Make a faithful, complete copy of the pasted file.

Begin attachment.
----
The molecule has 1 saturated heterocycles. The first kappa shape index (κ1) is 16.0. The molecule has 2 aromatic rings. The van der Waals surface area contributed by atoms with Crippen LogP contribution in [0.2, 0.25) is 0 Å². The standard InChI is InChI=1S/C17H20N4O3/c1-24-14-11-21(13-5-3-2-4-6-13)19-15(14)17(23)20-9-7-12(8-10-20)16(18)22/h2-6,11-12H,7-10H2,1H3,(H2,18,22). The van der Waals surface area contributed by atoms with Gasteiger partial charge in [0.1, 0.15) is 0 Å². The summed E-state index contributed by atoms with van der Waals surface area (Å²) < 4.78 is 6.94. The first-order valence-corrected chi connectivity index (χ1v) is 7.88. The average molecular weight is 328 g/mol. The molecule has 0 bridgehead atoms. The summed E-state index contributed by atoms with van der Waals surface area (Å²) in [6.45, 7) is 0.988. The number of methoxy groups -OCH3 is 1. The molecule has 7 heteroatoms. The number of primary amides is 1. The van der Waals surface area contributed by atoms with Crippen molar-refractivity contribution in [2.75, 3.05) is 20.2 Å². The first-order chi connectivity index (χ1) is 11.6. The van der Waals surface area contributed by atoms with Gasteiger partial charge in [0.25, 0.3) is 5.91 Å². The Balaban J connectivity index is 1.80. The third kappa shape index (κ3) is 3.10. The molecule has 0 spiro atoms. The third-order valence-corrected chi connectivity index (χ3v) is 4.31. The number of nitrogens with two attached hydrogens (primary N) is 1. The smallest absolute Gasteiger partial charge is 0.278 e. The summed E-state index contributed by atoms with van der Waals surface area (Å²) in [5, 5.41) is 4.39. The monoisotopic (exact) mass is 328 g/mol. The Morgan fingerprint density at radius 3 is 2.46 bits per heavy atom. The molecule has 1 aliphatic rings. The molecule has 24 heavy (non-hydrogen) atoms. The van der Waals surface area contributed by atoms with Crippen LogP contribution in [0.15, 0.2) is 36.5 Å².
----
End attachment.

The molecule has 1 saturated heterocycles. The first kappa shape index (κ1) is 16.0. The molecule has 2 aromatic rings. The van der Waals surface area contributed by atoms with Crippen LogP contribution in [0.2, 0.25) is 0 Å². The standard InChI is InChI=1S/C17H20N4O3/c1-24-14-11-21(13-5-3-2-4-6-13)19-15(14)17(23)20-9-7-12(8-10-20)16(18)22/h2-6,11-12H,7-10H2,1H3,(H2,18,22). The van der Waals surface area contributed by atoms with Gasteiger partial charge in [0.1, 0.15) is 0 Å². The summed E-state index contributed by atoms with van der Waals surface area (Å²) < 4.78 is 6.94. The first-order valence-corrected chi connectivity index (χ1v) is 7.88. The average molecular weight is 328 g/mol. The molecule has 0 bridgehead atoms. The summed E-state index contributed by atoms with van der Waals surface area (Å²) in [6.45, 7) is 0.988. The number of methoxy groups -OCH3 is 1. The molecule has 7 heteroatoms. The number of primary amides is 1. The van der Waals surface area contributed by atoms with Crippen molar-refractivity contribution in [2.75, 3.05) is 20.2 Å². The first-order chi connectivity index (χ1) is 11.6. The van der Waals surface area contributed by atoms with Gasteiger partial charge in [0.25, 0.3) is 5.91 Å². The Balaban J connectivity index is 1.80. The third kappa shape index (κ3) is 3.10. The molecule has 0 spiro atoms. The third-order valence-corrected chi connectivity index (χ3v) is 4.31. The number of nitrogens with two attached hydrogens (primary N) is 1. The smallest absolute Gasteiger partial charge is 0.278 e. The summed E-state index contributed by atoms with van der Waals surface area (Å²) in [5, 5.41) is 4.39. The monoisotopic (exact) mass is 328 g/mol. The Morgan fingerprint density at radius 3 is 2.46 bits per heavy atom. The molecule has 1 aliphatic rings. The molecule has 24 heavy (non-hydrogen) atoms. The van der Waals surface area contributed by atoms with Crippen LogP contribution in [0.15, 0.2) is 36.5 Å².